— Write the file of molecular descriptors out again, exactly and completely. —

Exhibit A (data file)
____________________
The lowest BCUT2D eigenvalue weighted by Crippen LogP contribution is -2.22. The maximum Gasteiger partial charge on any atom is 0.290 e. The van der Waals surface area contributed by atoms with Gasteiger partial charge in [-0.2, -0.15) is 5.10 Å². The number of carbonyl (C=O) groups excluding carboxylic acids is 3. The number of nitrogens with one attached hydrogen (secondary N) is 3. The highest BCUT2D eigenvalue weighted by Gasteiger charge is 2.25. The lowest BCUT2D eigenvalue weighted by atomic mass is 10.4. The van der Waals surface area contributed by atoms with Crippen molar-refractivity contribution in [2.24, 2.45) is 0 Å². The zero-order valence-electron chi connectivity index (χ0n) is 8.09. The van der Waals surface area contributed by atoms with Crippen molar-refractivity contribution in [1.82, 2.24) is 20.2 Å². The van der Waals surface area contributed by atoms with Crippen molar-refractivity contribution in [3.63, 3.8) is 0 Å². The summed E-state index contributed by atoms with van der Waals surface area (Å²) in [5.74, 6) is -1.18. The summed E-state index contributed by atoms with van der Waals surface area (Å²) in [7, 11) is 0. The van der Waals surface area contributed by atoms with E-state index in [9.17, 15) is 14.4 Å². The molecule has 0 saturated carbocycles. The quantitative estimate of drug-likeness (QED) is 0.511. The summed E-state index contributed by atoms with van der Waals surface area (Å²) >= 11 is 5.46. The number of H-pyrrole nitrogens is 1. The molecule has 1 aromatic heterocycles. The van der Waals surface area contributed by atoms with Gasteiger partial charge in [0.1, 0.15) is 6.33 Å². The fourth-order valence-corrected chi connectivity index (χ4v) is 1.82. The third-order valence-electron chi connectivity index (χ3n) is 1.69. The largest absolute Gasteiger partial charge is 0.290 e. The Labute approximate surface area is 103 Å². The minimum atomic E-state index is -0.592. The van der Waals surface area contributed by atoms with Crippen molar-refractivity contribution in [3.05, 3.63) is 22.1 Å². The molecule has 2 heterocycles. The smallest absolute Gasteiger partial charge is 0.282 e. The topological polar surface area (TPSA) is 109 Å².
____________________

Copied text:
The lowest BCUT2D eigenvalue weighted by Crippen LogP contribution is -2.22. The maximum Gasteiger partial charge on any atom is 0.290 e. The van der Waals surface area contributed by atoms with Gasteiger partial charge in [-0.2, -0.15) is 5.10 Å². The number of carbonyl (C=O) groups excluding carboxylic acids is 3. The number of nitrogens with one attached hydrogen (secondary N) is 3. The highest BCUT2D eigenvalue weighted by Gasteiger charge is 2.25. The lowest BCUT2D eigenvalue weighted by atomic mass is 10.4. The van der Waals surface area contributed by atoms with Crippen molar-refractivity contribution in [2.24, 2.45) is 0 Å². The zero-order valence-electron chi connectivity index (χ0n) is 8.09. The van der Waals surface area contributed by atoms with Crippen molar-refractivity contribution in [1.82, 2.24) is 20.2 Å². The van der Waals surface area contributed by atoms with Crippen molar-refractivity contribution in [3.63, 3.8) is 0 Å². The summed E-state index contributed by atoms with van der Waals surface area (Å²) in [5.74, 6) is -1.18. The summed E-state index contributed by atoms with van der Waals surface area (Å²) in [7, 11) is 0. The van der Waals surface area contributed by atoms with E-state index in [9.17, 15) is 14.4 Å². The molecule has 0 saturated carbocycles. The quantitative estimate of drug-likeness (QED) is 0.511. The summed E-state index contributed by atoms with van der Waals surface area (Å²) >= 11 is 5.46. The number of H-pyrrole nitrogens is 1. The molecule has 1 aromatic heterocycles. The van der Waals surface area contributed by atoms with Gasteiger partial charge in [0.1, 0.15) is 6.33 Å². The fourth-order valence-corrected chi connectivity index (χ4v) is 1.82. The third-order valence-electron chi connectivity index (χ3n) is 1.69. The largest absolute Gasteiger partial charge is 0.290 e. The Labute approximate surface area is 103 Å². The minimum atomic E-state index is -0.592. The van der Waals surface area contributed by atoms with Crippen molar-refractivity contribution in [3.05, 3.63) is 22.1 Å². The molecule has 2 heterocycles. The smallest absolute Gasteiger partial charge is 0.282 e. The topological polar surface area (TPSA) is 109 Å².